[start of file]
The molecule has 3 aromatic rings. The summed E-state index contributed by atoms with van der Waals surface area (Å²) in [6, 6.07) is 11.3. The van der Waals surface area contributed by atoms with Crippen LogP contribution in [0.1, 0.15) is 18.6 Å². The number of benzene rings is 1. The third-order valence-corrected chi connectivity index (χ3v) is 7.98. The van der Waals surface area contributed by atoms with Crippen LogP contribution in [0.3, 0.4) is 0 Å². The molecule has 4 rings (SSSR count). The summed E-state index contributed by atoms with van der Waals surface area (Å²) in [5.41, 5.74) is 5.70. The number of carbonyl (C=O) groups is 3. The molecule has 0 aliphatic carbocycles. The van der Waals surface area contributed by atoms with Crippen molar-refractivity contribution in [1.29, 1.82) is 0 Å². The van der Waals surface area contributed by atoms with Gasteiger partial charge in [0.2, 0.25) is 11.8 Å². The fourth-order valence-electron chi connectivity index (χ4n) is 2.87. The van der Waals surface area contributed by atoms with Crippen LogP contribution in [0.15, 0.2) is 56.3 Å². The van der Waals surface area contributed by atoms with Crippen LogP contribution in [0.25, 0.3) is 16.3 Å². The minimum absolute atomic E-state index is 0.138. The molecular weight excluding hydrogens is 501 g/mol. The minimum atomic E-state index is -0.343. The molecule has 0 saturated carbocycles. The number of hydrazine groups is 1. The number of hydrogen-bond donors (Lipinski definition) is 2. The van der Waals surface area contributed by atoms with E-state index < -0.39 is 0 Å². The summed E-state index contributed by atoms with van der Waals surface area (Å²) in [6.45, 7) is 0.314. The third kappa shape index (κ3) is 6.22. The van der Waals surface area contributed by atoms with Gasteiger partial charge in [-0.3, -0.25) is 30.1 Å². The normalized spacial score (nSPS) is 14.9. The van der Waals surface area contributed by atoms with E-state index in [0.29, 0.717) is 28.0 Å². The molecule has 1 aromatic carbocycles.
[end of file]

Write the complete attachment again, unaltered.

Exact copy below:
The molecule has 3 aromatic rings. The summed E-state index contributed by atoms with van der Waals surface area (Å²) in [6, 6.07) is 11.3. The van der Waals surface area contributed by atoms with Crippen LogP contribution in [0.1, 0.15) is 18.6 Å². The number of benzene rings is 1. The third-order valence-corrected chi connectivity index (χ3v) is 7.98. The van der Waals surface area contributed by atoms with Crippen LogP contribution in [0.3, 0.4) is 0 Å². The molecule has 4 rings (SSSR count). The summed E-state index contributed by atoms with van der Waals surface area (Å²) in [5.41, 5.74) is 5.70. The number of carbonyl (C=O) groups is 3. The molecule has 0 aliphatic carbocycles. The van der Waals surface area contributed by atoms with Crippen molar-refractivity contribution in [1.29, 1.82) is 0 Å². The van der Waals surface area contributed by atoms with Gasteiger partial charge in [0.2, 0.25) is 11.8 Å². The fourth-order valence-electron chi connectivity index (χ4n) is 2.87. The van der Waals surface area contributed by atoms with Crippen LogP contribution in [0.15, 0.2) is 56.3 Å². The van der Waals surface area contributed by atoms with Crippen LogP contribution in [0.25, 0.3) is 16.3 Å². The minimum absolute atomic E-state index is 0.138. The molecular weight excluding hydrogens is 501 g/mol. The minimum atomic E-state index is -0.343. The molecule has 0 saturated carbocycles. The number of hydrazine groups is 1. The number of hydrogen-bond donors (Lipinski definition) is 2. The van der Waals surface area contributed by atoms with E-state index < -0.39 is 0 Å². The summed E-state index contributed by atoms with van der Waals surface area (Å²) in [6.45, 7) is 0.314. The third kappa shape index (κ3) is 6.22. The van der Waals surface area contributed by atoms with Gasteiger partial charge in [-0.3, -0.25) is 30.1 Å². The normalized spacial score (nSPS) is 14.9. The van der Waals surface area contributed by atoms with E-state index in [0.29, 0.717) is 28.0 Å². The molecule has 1 aromatic carbocycles.